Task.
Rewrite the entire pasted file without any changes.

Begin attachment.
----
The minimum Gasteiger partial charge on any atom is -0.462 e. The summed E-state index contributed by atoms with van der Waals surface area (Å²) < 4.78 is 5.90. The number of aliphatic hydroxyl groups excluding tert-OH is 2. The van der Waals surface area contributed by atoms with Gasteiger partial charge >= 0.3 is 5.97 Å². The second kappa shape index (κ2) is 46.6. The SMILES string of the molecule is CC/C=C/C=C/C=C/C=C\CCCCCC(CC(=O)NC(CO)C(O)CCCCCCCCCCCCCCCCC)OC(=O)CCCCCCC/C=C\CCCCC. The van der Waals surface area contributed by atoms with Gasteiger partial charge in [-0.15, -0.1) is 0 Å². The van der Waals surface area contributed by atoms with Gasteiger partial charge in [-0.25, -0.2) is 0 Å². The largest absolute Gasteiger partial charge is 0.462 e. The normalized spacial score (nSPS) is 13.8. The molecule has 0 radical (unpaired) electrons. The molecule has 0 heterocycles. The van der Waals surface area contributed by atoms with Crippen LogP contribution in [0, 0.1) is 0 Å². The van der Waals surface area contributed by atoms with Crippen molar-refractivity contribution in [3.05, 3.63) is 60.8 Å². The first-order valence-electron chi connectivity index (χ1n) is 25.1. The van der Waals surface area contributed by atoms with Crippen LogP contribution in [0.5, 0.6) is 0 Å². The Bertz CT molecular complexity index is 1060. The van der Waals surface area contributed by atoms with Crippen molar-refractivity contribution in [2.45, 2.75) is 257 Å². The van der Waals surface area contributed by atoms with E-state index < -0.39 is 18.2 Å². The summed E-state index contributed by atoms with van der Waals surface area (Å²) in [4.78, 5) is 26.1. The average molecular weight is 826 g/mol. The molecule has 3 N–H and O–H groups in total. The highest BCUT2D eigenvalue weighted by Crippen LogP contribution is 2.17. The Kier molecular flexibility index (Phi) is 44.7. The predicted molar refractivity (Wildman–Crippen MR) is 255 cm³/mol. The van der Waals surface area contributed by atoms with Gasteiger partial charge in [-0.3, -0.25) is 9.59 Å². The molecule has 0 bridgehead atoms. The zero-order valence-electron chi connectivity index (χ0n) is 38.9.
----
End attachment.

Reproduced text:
The minimum Gasteiger partial charge on any atom is -0.462 e. The summed E-state index contributed by atoms with van der Waals surface area (Å²) < 4.78 is 5.90. The number of aliphatic hydroxyl groups excluding tert-OH is 2. The van der Waals surface area contributed by atoms with Gasteiger partial charge >= 0.3 is 5.97 Å². The second kappa shape index (κ2) is 46.6. The SMILES string of the molecule is CC/C=C/C=C/C=C/C=C\CCCCCC(CC(=O)NC(CO)C(O)CCCCCCCCCCCCCCCCC)OC(=O)CCCCCCC/C=C\CCCCC. The van der Waals surface area contributed by atoms with Gasteiger partial charge in [-0.15, -0.1) is 0 Å². The van der Waals surface area contributed by atoms with Gasteiger partial charge in [-0.25, -0.2) is 0 Å². The largest absolute Gasteiger partial charge is 0.462 e. The normalized spacial score (nSPS) is 13.8. The molecule has 0 radical (unpaired) electrons. The molecule has 0 heterocycles. The van der Waals surface area contributed by atoms with Crippen LogP contribution in [0, 0.1) is 0 Å². The van der Waals surface area contributed by atoms with Crippen molar-refractivity contribution in [3.05, 3.63) is 60.8 Å². The first-order valence-electron chi connectivity index (χ1n) is 25.1. The van der Waals surface area contributed by atoms with Crippen LogP contribution in [0.5, 0.6) is 0 Å². The Bertz CT molecular complexity index is 1060. The van der Waals surface area contributed by atoms with Crippen molar-refractivity contribution in [2.45, 2.75) is 257 Å². The van der Waals surface area contributed by atoms with E-state index < -0.39 is 18.2 Å². The summed E-state index contributed by atoms with van der Waals surface area (Å²) in [4.78, 5) is 26.1. The average molecular weight is 826 g/mol. The molecule has 3 N–H and O–H groups in total. The highest BCUT2D eigenvalue weighted by Crippen LogP contribution is 2.17. The Kier molecular flexibility index (Phi) is 44.7. The predicted molar refractivity (Wildman–Crippen MR) is 255 cm³/mol. The van der Waals surface area contributed by atoms with Gasteiger partial charge in [-0.3, -0.25) is 9.59 Å². The molecule has 0 bridgehead atoms. The zero-order valence-electron chi connectivity index (χ0n) is 38.9.